I have a free license for Buzan’s iMindmap* to give away for the best answer to a competition.  This is it:

Many, many people have never heard of mind mapping.  Others have heard of it but have no idea what it is or how it might help them.

Write a comment to this post (and/or send a mind map!) suggesting how to achieve exponential growth in the numbers of people doing mind mapping.  This needs an idea that will motivate committed visual information mappers and at the same time can leverage the whole mind mapping community to get the word out, explain, demonstrate, tell stories, show all different styles of maps, all uses. 

I shall judge the winning suggestion (my decision will be final!) and pass (only) the winner’s name and email address to Buzan Online so that they can deliver the license.  Judgement will be based on originality, practicality and opportunities to obtain best leverage of existing mappers’ contacts.  If you decide to send a mind map to illustrate your ideas or thinking, please send a png or jpg image to vic [at] mind-mapping [dot] org.  I will arrange for it to be embedded in comments (max width 540 pixels).

This competition will run from 4th October to 3rd [updated] November December inclusive.

Vic Gee
The master list of mind mapping &
information management software


PS  You probably know that some people know about mind mapping or other visual information mapping techniques and do not like them, and will not use them because they have their own thinking style.  They find that visual representation gets in the way and they don’t need introducing to it.  I’m sure we all respect that and got over it long ago. 

These are not the people this competition aims to find ways to reach out to.   VG

iMindMap Ultimate  (£149 ‘recommended retail price’)


The business of idea mapping

I’ve written before about how Mastering mind mapping can help at work  especially as recession looms. Well now, Chuck Frey has interviewed Jamie Nast on a closely-related topic.  Chuck has entitled the piece “Learn to think visually – or else”.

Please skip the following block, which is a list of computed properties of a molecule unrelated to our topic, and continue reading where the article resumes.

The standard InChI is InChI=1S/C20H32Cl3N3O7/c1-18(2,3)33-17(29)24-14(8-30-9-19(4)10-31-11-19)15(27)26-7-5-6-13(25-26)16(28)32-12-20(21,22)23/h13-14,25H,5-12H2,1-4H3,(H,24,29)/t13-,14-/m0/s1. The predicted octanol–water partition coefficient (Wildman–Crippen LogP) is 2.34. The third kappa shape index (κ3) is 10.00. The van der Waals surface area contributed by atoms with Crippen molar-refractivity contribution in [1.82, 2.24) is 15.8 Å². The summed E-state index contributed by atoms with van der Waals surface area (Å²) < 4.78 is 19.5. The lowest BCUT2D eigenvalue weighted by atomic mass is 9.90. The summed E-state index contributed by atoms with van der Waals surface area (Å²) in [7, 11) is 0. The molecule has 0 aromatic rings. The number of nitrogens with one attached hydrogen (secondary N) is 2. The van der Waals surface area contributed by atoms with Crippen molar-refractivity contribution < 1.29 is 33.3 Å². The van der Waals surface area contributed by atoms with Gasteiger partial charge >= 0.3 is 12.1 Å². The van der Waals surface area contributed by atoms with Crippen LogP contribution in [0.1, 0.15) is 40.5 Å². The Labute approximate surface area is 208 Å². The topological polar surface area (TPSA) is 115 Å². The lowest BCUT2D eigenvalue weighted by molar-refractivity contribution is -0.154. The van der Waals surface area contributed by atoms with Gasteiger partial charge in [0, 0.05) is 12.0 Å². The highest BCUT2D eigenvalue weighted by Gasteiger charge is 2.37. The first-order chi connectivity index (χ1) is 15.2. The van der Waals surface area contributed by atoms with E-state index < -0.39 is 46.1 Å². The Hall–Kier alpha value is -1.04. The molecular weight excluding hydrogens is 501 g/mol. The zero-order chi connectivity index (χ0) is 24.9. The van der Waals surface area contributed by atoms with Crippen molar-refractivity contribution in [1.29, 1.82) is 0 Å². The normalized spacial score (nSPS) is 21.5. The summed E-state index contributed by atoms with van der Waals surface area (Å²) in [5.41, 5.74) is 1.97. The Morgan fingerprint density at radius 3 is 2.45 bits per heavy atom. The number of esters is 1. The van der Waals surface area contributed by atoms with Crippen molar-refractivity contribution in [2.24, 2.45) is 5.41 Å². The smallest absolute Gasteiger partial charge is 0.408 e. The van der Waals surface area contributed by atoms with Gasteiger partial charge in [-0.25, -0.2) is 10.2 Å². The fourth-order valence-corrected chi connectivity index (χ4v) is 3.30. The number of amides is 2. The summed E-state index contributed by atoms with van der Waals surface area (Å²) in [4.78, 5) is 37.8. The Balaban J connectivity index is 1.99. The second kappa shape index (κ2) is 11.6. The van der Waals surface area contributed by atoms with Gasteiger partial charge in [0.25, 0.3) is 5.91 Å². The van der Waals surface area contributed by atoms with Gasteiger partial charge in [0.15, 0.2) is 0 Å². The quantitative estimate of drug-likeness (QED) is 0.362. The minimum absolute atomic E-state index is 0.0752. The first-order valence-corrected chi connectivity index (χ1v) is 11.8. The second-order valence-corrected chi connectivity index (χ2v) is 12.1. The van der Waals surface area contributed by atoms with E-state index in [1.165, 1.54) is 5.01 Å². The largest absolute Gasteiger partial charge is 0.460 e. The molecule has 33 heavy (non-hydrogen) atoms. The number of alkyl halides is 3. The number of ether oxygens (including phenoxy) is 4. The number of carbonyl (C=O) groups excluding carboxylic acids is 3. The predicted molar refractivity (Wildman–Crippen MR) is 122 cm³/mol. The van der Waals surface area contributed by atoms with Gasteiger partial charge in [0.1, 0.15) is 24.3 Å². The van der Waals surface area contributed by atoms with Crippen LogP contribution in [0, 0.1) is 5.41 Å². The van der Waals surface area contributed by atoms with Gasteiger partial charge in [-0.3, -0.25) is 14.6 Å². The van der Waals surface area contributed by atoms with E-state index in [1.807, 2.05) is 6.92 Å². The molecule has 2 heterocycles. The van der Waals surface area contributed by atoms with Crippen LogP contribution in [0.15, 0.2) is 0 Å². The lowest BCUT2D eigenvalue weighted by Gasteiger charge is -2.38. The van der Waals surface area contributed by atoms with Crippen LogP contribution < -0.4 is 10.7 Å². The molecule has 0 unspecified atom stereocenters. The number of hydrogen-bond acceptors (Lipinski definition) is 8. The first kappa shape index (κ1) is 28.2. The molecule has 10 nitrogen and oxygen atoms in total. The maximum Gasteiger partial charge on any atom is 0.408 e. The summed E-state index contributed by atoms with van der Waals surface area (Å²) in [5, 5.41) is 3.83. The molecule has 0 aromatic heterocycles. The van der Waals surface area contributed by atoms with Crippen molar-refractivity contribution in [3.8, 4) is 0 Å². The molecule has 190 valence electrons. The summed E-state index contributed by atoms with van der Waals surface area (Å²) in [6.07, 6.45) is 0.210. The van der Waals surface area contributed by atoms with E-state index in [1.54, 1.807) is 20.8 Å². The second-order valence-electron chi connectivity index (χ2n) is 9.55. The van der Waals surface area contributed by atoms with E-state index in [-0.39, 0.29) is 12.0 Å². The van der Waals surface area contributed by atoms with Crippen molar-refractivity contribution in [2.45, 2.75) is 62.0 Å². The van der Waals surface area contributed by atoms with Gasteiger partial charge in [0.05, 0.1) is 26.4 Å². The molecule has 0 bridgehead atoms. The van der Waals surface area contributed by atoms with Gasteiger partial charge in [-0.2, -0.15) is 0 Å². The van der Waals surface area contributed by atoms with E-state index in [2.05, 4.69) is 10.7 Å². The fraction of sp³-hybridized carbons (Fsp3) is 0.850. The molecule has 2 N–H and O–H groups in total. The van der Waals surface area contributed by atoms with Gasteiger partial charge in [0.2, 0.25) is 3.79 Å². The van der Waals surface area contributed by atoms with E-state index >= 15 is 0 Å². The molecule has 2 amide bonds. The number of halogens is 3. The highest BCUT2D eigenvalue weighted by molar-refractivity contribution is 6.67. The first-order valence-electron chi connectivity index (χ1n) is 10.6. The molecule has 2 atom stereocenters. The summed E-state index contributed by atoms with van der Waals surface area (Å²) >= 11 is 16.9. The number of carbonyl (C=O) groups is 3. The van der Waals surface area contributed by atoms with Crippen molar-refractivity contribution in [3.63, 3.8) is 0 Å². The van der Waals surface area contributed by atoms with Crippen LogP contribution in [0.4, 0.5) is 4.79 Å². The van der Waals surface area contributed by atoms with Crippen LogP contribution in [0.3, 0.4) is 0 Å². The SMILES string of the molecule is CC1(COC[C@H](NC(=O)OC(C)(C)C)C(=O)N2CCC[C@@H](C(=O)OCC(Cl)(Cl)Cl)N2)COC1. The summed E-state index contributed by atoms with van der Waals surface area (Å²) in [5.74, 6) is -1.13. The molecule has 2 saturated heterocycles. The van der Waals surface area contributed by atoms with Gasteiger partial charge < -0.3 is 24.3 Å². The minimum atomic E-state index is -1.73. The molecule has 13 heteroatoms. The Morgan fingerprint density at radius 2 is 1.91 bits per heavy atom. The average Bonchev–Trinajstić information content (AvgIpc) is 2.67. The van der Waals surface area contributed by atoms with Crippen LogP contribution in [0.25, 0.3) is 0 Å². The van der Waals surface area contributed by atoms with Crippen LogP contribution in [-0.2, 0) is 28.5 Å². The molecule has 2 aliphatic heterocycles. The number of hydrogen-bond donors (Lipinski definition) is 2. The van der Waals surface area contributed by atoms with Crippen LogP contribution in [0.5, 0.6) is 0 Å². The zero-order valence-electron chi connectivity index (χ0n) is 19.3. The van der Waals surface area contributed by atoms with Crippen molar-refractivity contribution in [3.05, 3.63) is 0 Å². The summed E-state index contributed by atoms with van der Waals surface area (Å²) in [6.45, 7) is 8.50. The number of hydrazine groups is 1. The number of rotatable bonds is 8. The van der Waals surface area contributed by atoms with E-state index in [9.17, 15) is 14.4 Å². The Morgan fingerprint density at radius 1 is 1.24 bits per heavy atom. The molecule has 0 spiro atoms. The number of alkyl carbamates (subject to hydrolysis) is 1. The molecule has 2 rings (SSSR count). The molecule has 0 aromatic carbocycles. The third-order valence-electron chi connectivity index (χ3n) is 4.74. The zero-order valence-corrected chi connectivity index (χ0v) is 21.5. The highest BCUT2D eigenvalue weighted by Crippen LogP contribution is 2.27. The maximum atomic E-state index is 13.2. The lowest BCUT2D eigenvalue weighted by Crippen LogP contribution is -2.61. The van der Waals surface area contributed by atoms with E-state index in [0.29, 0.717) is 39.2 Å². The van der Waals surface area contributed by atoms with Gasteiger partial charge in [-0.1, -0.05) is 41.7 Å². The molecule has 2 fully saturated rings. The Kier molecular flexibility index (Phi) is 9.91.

Jamie says “To this day the majority of people have not heard of mind mapping or idea mapping”.  This is amazing, but true, and it’s what motivates me most in maintaining as a directory of information mapping software, repository of articles, and a go-to place for information about visual thinking.  And I regularly comment on blogs all over the web to get the message out about different ways of seeing and presenting ideas, plans, creativity and information.

We’ve heard Buzan say that mind maping has gone mainstream, but sadly, it really hasn’t yet, though it is increasingly popping up in unexpected corporate environments. Two of the people responsible for that are Nast and Frey!

Vic Gee
The master list of mind mapping &
information management software


Where e’er you be let your mind roam free

Up to now, I would have said that uses of mind maps could fit under four main categories: Learning and teaching; creative idea generation and brainstorming; planning and managing tasks or projects; and organising  information.  Always in these, we would expect the items under a branch to be logically related to concepts or topics higher in the hierarchy.

But now, I’ve seen signs in two places of another direction.  Not an attempt to replace the others, but something refreshingly new in mind maps (to me anyway): Free association.

Mikky J has a poem and mind map combined called “Frozen” where he free associates his way down each branch.  Mikky asks people not to copy it, so please follow the link above to see it.

And Paul Foreman, who has appeared in the blog before, has a “flip it” mind map where, to fight off negative thinking, he suggests we reverse words, and look for free associations that reverse the starting point to become a positive thought.

My favourite branch is the one for “bored”.  Paul allows copying if there’s a link back as well, so you can take a look by clicking on the thumbnail here or the link above:


Always good to see creative new ways of using mind maps.


(With apologies to the person whose famous epitaph I paraphrased in the title.)



Now listen up, this one is really interesting if you value visualization and thinking tools.  And I doubt if you’d be at if you didn’t.

A new web-based tool for thinking, Exploratree, went up at the end of last year.  It’s aimed at students, but I’m sure that those of more mature years could sometimes make good use of the many visual thinking guides on this site.  It has something of the feel of de Bono’s CoRT about it, but is visual rather than acronym/text-based.

There are 23 read-made thinking guides like these:


and you can make your own thinking guides as well.  But not a mind map or concept map in sight.  You work with these in Exploratree’s free, on line tool, and after you’ve registered, you can save them.


PS     Wish I could think of names like that.  Hints of “exploratory”, “exploring laboratory”, a “tree for exploring”  ….